For example:

  • In Arizona, foreclosures are down 9.43 percent
  • In California, foreclosures are down 31.64 percent
  • In Colorado, foreclosures are down 6.22 percent
  • In Illinois, foreclosures are down 5.14 percent
  • In Michigan, foreclosures are down 22.43 percent

But despite September's promising data, the press is choosing to report that foreclosures are up 71 percent over the same period last year.  The data is accurate, but not necessarily relevant. 

When home buyers and sellers engage real estate markets, they rarely think in annual terms.  For them, it's about buying or selling this month, or next month, or the month after that.  When someone is "in" the market, their mentality is "right now".

In other words, annual data is more befitting of an economist, while month-to-month data is more befitting of you.  Of course foreclosures are up 71 percent since last year -- a lot has happened since then.  But on a monthly basis, signals point to improvement.

September's foreclosure data may be a signal of market recovery, or it may just be a blip.  Time will tell, really.  Either way, RealtyTrac's foreclosure data reinforces what most real estate professionals already know and that's that markets all over the country are showing signs of life.

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Wednesday, October 29, 2008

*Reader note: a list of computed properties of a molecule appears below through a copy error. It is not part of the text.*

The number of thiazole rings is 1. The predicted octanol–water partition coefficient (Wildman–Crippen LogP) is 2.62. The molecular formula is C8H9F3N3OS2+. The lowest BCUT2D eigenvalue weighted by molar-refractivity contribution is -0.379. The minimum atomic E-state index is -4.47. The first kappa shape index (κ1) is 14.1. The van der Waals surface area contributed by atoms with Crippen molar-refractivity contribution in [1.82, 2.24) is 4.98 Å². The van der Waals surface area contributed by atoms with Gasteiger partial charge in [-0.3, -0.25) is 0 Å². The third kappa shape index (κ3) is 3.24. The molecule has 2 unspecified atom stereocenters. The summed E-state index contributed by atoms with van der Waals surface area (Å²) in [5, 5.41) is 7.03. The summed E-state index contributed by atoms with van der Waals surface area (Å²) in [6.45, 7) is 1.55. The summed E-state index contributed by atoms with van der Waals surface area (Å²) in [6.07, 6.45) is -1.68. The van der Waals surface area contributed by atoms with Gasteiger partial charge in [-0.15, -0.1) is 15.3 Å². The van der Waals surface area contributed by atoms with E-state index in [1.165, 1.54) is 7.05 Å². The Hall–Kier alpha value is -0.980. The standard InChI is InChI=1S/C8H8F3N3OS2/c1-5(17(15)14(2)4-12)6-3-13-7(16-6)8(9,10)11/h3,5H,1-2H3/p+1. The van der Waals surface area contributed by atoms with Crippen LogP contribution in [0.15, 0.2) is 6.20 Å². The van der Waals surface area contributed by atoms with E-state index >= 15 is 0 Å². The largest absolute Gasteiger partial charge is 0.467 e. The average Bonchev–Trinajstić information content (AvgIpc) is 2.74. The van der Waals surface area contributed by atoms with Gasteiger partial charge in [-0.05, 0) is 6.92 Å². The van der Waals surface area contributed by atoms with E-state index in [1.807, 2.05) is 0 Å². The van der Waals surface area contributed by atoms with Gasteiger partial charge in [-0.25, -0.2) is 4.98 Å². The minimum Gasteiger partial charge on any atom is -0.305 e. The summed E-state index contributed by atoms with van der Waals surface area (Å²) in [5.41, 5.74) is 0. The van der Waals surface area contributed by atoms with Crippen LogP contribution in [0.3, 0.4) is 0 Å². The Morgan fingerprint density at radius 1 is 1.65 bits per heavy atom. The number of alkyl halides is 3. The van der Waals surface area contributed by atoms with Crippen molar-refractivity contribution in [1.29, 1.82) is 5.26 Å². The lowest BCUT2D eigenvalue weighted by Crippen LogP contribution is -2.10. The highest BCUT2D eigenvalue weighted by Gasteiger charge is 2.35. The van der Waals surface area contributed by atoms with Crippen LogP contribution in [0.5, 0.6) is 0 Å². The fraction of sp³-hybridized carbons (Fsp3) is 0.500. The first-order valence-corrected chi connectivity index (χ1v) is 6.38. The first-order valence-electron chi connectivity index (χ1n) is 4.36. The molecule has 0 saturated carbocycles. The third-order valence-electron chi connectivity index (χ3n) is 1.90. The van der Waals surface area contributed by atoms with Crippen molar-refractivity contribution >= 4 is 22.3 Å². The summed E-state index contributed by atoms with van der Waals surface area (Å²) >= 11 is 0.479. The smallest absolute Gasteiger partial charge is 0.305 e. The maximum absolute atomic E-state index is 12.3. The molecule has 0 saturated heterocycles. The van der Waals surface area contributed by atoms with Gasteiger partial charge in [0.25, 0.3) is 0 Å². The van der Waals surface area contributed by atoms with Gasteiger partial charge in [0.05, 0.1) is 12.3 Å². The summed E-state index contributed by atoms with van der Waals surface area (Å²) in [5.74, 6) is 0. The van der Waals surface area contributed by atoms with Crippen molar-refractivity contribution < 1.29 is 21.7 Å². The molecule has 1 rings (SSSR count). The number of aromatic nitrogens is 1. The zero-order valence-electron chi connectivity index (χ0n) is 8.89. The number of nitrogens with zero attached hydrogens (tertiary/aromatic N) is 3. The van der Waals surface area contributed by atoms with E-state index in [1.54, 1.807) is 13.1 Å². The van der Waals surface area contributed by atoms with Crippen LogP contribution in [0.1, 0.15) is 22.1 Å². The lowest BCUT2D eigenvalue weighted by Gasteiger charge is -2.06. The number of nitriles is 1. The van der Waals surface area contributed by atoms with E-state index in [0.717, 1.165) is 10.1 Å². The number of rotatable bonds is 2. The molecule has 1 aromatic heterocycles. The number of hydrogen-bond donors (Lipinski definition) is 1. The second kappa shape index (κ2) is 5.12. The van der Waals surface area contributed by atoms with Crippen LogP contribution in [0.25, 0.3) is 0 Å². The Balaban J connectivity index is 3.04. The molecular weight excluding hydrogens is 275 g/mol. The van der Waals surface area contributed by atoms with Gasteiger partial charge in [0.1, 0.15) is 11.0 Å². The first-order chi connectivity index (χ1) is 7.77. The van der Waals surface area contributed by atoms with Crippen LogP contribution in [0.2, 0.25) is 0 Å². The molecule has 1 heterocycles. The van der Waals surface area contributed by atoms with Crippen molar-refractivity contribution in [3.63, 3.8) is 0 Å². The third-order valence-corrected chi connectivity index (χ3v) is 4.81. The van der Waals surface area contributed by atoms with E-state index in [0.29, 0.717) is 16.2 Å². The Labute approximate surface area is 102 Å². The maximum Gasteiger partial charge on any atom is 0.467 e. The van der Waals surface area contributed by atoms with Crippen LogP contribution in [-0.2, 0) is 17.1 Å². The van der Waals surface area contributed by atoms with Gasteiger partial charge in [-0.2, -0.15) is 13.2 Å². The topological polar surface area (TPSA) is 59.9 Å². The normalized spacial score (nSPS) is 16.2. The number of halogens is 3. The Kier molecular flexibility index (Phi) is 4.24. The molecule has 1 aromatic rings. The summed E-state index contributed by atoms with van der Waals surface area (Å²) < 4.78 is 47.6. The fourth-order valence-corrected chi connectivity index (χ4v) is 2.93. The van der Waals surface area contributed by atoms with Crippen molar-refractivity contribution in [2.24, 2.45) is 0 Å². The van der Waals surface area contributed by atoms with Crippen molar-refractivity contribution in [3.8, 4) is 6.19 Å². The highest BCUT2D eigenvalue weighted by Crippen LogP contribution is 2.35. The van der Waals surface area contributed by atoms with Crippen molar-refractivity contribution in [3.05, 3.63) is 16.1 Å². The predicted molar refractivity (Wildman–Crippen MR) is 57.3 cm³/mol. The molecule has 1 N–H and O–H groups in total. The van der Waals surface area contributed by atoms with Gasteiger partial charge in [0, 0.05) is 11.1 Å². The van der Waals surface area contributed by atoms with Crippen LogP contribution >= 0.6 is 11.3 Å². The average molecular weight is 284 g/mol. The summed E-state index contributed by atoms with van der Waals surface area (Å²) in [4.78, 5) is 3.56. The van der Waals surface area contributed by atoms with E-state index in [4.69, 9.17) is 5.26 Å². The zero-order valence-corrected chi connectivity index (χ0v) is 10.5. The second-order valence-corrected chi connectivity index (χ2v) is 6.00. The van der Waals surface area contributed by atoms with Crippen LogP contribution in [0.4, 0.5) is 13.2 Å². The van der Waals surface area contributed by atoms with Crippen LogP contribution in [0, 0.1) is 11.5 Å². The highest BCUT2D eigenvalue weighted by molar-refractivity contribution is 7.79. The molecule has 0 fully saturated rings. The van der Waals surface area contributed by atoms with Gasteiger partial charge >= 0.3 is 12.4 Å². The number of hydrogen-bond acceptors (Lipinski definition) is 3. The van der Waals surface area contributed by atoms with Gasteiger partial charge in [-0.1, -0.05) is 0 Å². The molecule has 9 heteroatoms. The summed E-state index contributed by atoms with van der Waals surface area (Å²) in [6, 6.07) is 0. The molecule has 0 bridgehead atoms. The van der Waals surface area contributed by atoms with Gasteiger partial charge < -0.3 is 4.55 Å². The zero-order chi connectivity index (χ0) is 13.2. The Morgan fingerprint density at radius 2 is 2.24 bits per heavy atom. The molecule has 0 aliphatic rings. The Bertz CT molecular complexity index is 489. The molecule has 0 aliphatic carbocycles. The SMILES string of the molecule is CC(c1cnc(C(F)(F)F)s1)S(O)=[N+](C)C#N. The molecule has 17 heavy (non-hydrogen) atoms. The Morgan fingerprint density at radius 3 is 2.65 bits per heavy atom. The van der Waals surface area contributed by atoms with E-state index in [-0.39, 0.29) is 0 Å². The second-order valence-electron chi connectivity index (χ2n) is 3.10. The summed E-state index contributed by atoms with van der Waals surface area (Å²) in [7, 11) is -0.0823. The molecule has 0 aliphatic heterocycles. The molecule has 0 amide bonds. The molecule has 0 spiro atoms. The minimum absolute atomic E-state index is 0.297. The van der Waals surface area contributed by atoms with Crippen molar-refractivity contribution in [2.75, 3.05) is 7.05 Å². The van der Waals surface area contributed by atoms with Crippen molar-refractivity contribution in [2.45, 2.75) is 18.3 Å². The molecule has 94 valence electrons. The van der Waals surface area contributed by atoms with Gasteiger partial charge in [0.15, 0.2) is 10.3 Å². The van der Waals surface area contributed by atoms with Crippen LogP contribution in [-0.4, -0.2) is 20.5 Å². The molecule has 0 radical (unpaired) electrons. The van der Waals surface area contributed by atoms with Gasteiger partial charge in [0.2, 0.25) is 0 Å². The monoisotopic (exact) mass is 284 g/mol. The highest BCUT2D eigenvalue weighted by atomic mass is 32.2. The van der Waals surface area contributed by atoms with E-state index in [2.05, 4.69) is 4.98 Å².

How Will the Fed Affect the Market ?

Markets are unsure of what the Federal Reserve will do at its October 2008 FOMC meetingThe Federal Open Market Committee adjourns from its scheduled 2-day meeting today at 2:15 P.M. ET and the markets are eagerly awaiting the central bank's press release.

In it, Fed Chairman Ben Bernanke is expected to address the U.S. economy, the future of credit, and the new Fed Funds Rate.

It's this last point to which mortgage rate shoppers should pay attention -- when the Fed Funds Rate falls, mortgage rates tend to rise.

The inverse relationship between mortgage rates and the Fed Funds Rate is based on the idea that cuts to the Fed Funds Rate are designed to add gas to U.S. economic engine.

In theory, over time, Fed Funds Rate cuts work to improve Corporate America's balance sheets, thereby rewarding shareholders. Therefore, when the Fed Funds Rate falls, or is expected to fall, investors often rush to buy stocks before their prices get bid up. Part of that process, of course, includes selling the "safe" parts of their portfolio which are usually loaded with mortgage-backed bonds.

If you were looking for a reason why mortgage rates tanked Tuesday while the Dow Jones added 11%, now you have it.

The Fed Funds Rate stands at 1.500% and markets are split about how far the FOMC will cut it this afternoon:

  • A "pause" is expected by 2 percent of traders
  • A 0.250% rate cut is expected by 5 percent of traders
  • A 0.500% rate cut is expected by 45 percent of traders
  • A 0.750% rate cut is expected by 40 percent of traders
  • A 1.000% rate cut is expected by 8 percent of traders